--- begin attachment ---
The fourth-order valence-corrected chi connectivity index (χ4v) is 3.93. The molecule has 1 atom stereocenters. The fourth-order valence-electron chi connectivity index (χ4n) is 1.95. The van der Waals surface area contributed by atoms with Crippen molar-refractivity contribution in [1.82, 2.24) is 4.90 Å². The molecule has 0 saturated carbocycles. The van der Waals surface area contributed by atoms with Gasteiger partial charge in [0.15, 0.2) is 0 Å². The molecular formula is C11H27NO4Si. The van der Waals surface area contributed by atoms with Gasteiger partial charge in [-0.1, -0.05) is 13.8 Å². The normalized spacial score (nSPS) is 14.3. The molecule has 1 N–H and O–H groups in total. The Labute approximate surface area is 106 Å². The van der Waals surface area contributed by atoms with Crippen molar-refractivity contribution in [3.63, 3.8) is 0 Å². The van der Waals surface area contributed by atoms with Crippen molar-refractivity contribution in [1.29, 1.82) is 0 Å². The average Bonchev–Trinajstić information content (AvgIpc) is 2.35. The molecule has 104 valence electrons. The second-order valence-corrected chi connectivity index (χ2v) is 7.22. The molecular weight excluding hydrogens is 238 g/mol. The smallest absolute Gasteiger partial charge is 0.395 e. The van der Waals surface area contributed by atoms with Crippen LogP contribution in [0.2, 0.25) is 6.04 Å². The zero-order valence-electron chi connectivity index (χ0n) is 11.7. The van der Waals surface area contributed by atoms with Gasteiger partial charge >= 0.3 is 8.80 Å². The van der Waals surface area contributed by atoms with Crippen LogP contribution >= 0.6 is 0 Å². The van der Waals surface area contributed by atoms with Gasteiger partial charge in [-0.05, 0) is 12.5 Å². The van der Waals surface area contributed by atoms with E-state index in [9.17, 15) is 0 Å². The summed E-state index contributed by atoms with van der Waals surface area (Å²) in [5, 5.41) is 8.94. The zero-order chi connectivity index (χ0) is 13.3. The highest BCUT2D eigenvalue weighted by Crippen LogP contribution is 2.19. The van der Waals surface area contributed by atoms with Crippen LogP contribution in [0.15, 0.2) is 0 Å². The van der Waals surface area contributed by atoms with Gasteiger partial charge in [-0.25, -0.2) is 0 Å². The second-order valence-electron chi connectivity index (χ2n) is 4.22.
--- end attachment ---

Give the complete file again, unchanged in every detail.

The fourth-order valence-corrected chi connectivity index (χ4v) is 3.93. The molecule has 1 atom stereocenters. The fourth-order valence-electron chi connectivity index (χ4n) is 1.95. The van der Waals surface area contributed by atoms with Crippen molar-refractivity contribution in [1.82, 2.24) is 4.90 Å². The molecule has 0 saturated carbocycles. The van der Waals surface area contributed by atoms with Gasteiger partial charge in [0.15, 0.2) is 0 Å². The molecular formula is C11H27NO4Si. The van der Waals surface area contributed by atoms with Gasteiger partial charge in [-0.1, -0.05) is 13.8 Å². The normalized spacial score (nSPS) is 14.3. The molecule has 1 N–H and O–H groups in total. The Labute approximate surface area is 106 Å². The van der Waals surface area contributed by atoms with Crippen molar-refractivity contribution in [3.63, 3.8) is 0 Å². The van der Waals surface area contributed by atoms with Crippen molar-refractivity contribution in [1.29, 1.82) is 0 Å². The average Bonchev–Trinajstić information content (AvgIpc) is 2.35. The molecule has 104 valence electrons. The second-order valence-corrected chi connectivity index (χ2v) is 7.22. The molecular weight excluding hydrogens is 238 g/mol. The smallest absolute Gasteiger partial charge is 0.395 e. The van der Waals surface area contributed by atoms with Crippen LogP contribution in [0.2, 0.25) is 6.04 Å². The zero-order valence-electron chi connectivity index (χ0n) is 11.7. The van der Waals surface area contributed by atoms with Gasteiger partial charge >= 0.3 is 8.80 Å². The van der Waals surface area contributed by atoms with Crippen LogP contribution >= 0.6 is 0 Å². The van der Waals surface area contributed by atoms with Gasteiger partial charge in [-0.05, 0) is 12.5 Å². The van der Waals surface area contributed by atoms with E-state index in [9.17, 15) is 0 Å². The summed E-state index contributed by atoms with van der Waals surface area (Å²) in [5, 5.41) is 8.94. The zero-order chi connectivity index (χ0) is 13.3. The highest BCUT2D eigenvalue weighted by Crippen LogP contribution is 2.19. The van der Waals surface area contributed by atoms with Crippen LogP contribution in [0.15, 0.2) is 0 Å². The van der Waals surface area contributed by atoms with Gasteiger partial charge in [-0.25, -0.2) is 0 Å². The second-order valence-electron chi connectivity index (χ2n) is 4.22.